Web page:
"Teddi" Jenna began.
"I've got modeling assignments lined up, anyway," Teddi added truthfully with a last, killing glare at Kingston as she turned. "Why spend my vacation on a ranch when I can seduce half the men in New York while I make my fortune? " Her lower lip was trembling, but no one could see it now. "Thanks anyway, Jenna, thanks a lot. You can't help it that you've got an insufferable snob for a brother!"
And on that defiant note, she stormed out of the dormitory into the sunshine, her back rigid, the tears welling up in her smoldering eyes.
She walked over the cobblestones numbly, the tears
coming in hot abundance, trickling down into her mouth. How could he be so cruel, how could he? The conceited ass! As if any woman would be stupid enough to get herself emotionally involved with that arrogant Australian the gall of him to accuse her of making cow's eyes at him! She flushed at the memory. He'd never let her live down her foolish behavior at Easter; if only she'd realized that he was teasing .
She fished in her pocket for a tissue. As usual, there wasn't one. She brushed the back of her hand angrily across her cheeks, hating her own weakness. She'd write to Jenna, he couldn't stop her from doing that, and they'd be together when the fall quarter started. Kingston couldn't keep them from being friends, after all. He'd never had a chance once they'd enrolled at the same college.
She passed a couple of her classmates and tried to smile a greeting just as a lean, commanding hand caught her arm and jerked her around, marching her to the shade of a nearby oak.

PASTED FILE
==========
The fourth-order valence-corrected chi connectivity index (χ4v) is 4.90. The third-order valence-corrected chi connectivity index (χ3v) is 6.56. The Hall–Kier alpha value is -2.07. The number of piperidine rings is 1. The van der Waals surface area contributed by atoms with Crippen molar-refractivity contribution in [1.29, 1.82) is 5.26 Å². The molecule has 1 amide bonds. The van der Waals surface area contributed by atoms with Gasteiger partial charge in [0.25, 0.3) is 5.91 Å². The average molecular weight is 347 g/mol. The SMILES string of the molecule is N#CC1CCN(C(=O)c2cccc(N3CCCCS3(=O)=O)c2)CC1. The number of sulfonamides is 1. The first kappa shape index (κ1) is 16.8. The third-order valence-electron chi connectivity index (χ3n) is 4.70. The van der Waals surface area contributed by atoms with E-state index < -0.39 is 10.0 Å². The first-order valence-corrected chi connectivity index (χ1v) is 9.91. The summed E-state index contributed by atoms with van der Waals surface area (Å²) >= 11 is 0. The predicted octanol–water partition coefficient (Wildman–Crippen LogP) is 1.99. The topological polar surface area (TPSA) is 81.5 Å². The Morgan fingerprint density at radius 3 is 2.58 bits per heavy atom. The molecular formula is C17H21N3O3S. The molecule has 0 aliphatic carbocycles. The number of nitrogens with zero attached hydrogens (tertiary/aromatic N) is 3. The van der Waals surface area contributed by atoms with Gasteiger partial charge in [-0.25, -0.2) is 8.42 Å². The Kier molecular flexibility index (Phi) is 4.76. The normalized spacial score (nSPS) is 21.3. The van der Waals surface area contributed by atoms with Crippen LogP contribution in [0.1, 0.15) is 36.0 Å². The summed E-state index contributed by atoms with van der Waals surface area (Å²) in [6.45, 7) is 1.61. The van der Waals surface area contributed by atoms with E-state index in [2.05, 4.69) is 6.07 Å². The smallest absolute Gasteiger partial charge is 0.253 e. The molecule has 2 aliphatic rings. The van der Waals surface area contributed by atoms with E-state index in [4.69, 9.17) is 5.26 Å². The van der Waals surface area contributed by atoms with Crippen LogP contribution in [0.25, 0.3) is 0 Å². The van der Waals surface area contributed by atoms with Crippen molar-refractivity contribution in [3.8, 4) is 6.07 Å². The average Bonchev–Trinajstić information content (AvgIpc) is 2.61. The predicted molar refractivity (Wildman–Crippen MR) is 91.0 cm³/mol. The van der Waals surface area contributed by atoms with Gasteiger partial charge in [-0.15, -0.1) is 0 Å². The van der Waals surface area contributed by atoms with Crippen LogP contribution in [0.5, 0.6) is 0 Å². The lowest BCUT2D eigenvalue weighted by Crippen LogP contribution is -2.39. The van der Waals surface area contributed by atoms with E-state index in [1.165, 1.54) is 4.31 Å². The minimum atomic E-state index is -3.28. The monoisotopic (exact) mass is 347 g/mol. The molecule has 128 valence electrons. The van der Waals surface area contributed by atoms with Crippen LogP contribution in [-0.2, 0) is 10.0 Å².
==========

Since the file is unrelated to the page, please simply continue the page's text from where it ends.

"Running again?" Kingston Devereaux asked curtly, his glittering eyes biting into hers. "You've done a lot of that."
"Selfpreservation, Mr. Devereaux," she replied coldly, brushing wildly at one stray tear. "You make me forget that I'm a lady."
"A lady?" he drawled. "You?" His eyes ran down her slender body, over the high young breasts and down the tiny waist and sweetly curving hips to her long, graceful legs in their clinging cover.
"Oh, excuse mein your exalted opinion, that's a title I don't deserve," she replied coolly.
"Too right," he ground out. He lifted his broad shoulders restlessly. "Jenna's back at the dormitory crying her damned eyes out," he added roughly. "I didn't come all this way to upset her."
"Upsetting people is one of your greatest talents," Teddi told him, glaring back.
One eyebrow went up as he studied her face. "Careful, tiger," he drawled. "I bite back."